Beginning in late May of this year, our collective attention has been forcibly drawn by the enormous and continuing demonstrations across the country protesting the long unsolved issues of racial injustice and police brutality. This challenge has been with us as a society for a very long time, but something seems quite different about it now. For most of us members of TPE, who are white and often live or own property in rural areas, this may seem like something remote and not particularly relevant to our conservation work. However, if we believe that connecting our human community to the natural communities we love is truly important, we cannot ignore this challenge, and need consider how to help address it in our own way.
All of us have seen numerous statements made by civic and government leaders, businesses, and non-profit organizations about this issue since the protests began. Conservation organizations have been no exception to this. Our local and national land trust organizations (Gathering Waters and the Land Trust Alliance) have both issued clear statements and held several open sessions on the topic. Like everyone else, the TPE staff and other leaders have been engaged in active discussions about what our response as a group should be. The following are my personal reflections, intended not as a formal organization position but as a starting point for deeper ongoing work moving forward.
We should first clearly and unequivocally state what I hope is obvious:
As an organization, The Prairie Enthusiasts abhors and is utterly opposed to racism of any kind and unnecessary police brutality, especially when based on race. As a community of people who work to protect and enhance biological diversity in the natural communities we care for, we are committed to supporting the diversity of our human communities in race, culture, age, gender, sexual orientation, economic and educational status, etc. We believe that growing the diversity of our own TPE community is a key to its long-term sustainability in carrying out our mission.
Making a statement like this is necessary and important, but it is in no way sufficient. Words matter, because they are the starting point for focusing our minds in thought, which ultimately leads to actions. In the end, however, our actions going forward will be what matter. To put this another way, this kind of statement is an important reactive response to this challenge, but I believe we are called to do more work (both personally and as a group) to create and implement authentic responses which show up in our future actions.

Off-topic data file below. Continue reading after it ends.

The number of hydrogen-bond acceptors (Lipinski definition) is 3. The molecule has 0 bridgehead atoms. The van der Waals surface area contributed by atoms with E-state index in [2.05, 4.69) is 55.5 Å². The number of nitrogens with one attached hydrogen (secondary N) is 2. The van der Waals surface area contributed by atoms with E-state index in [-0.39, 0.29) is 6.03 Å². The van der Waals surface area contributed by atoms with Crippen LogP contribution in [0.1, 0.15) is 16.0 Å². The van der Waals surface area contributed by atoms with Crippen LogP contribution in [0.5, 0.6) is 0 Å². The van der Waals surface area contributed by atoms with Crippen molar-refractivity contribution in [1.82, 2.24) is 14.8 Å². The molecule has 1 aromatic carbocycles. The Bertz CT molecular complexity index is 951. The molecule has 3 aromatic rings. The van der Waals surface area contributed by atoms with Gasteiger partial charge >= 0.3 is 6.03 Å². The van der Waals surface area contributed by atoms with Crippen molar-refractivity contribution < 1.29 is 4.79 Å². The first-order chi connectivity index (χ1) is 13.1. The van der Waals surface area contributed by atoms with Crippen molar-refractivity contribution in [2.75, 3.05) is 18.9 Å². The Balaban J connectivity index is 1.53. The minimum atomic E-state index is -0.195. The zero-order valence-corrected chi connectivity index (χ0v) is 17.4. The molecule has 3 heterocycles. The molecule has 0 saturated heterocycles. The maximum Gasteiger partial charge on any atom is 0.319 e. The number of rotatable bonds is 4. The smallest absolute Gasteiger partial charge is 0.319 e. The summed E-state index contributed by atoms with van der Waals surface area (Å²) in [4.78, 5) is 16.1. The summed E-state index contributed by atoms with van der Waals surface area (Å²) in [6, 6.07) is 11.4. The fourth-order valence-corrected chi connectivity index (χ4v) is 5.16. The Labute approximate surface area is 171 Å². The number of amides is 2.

Truly authentic responses from an organization like The Prairie Enthusiasts cannot arise from top-down decisions by the board or staff, but rather come from the grassroots work of our members and local chapters. One of the challenges with this is that our organization encompasses a huge range of different local community environments and situations. It is easy to think that perhaps these issues do not really affect us personally, but only those living in the big metropolitan areas. However, what all of us are learning is that racial justice matters for all of us, no matter where we live. The very widespread nature of the recent protests in every part of our country and the amazing diversity of those who come out to them is a sign that this issue really does touch us all.
Justice for George Floyd protest in La Crosse, WI on June 3, 2020.
Photo by Peter Thomson, La Crosse Tribune
The other major challenge in thinking about authentic responses in the context of TPE is how to meaningfully connect our mission and focus – protection, restoration, and education about prairies and savannas – with the issues of racial justice and the promotion of human community diversity. This challenge is may be uncomfortable for us and is certainly one that each of us can only address our own personal way. Each of our chapters can only take actions that make sense to them in their local environment.